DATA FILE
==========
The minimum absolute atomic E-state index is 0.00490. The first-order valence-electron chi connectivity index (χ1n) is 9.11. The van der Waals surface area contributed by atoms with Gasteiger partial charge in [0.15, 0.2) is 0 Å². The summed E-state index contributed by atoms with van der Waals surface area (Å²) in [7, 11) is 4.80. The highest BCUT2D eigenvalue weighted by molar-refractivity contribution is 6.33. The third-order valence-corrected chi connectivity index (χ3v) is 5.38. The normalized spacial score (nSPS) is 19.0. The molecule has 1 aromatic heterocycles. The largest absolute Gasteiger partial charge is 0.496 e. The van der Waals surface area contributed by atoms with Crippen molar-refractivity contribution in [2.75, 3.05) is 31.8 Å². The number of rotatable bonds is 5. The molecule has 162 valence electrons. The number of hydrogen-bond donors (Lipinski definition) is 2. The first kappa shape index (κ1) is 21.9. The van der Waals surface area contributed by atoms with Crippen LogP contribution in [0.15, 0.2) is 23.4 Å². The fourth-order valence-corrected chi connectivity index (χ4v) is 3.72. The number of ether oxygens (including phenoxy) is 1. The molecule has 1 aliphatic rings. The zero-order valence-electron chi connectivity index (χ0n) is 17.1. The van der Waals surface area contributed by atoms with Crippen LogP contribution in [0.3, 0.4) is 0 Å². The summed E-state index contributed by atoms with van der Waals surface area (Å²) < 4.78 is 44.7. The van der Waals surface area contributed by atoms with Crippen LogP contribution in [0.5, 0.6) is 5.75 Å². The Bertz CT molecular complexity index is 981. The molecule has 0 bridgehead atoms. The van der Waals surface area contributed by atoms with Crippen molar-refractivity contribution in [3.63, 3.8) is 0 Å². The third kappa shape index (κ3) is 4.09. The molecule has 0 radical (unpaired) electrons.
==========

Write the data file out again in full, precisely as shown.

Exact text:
The minimum absolute atomic E-state index is 0.00490. The first-order valence-electron chi connectivity index (χ1n) is 9.11. The van der Waals surface area contributed by atoms with Gasteiger partial charge in [0.15, 0.2) is 0 Å². The summed E-state index contributed by atoms with van der Waals surface area (Å²) in [7, 11) is 4.80. The highest BCUT2D eigenvalue weighted by molar-refractivity contribution is 6.33. The third-order valence-corrected chi connectivity index (χ3v) is 5.38. The normalized spacial score (nSPS) is 19.0. The molecule has 1 aromatic heterocycles. The largest absolute Gasteiger partial charge is 0.496 e. The van der Waals surface area contributed by atoms with Crippen molar-refractivity contribution in [2.75, 3.05) is 31.8 Å². The number of rotatable bonds is 5. The molecule has 162 valence electrons. The number of hydrogen-bond donors (Lipinski definition) is 2. The first kappa shape index (κ1) is 21.9. The van der Waals surface area contributed by atoms with Crippen LogP contribution in [0.15, 0.2) is 23.4 Å². The fourth-order valence-corrected chi connectivity index (χ4v) is 3.72. The number of ether oxygens (including phenoxy) is 1. The molecule has 1 aliphatic rings. The zero-order valence-electron chi connectivity index (χ0n) is 17.1. The van der Waals surface area contributed by atoms with Crippen LogP contribution in [0.3, 0.4) is 0 Å². The summed E-state index contributed by atoms with van der Waals surface area (Å²) < 4.78 is 44.7. The van der Waals surface area contributed by atoms with Crippen LogP contribution in [0.5, 0.6) is 5.75 Å². The Bertz CT molecular complexity index is 981. The molecule has 0 bridgehead atoms. The van der Waals surface area contributed by atoms with Crippen molar-refractivity contribution in [3.63, 3.8) is 0 Å². The third kappa shape index (κ3) is 4.09. The molecule has 0 radical (unpaired) electrons.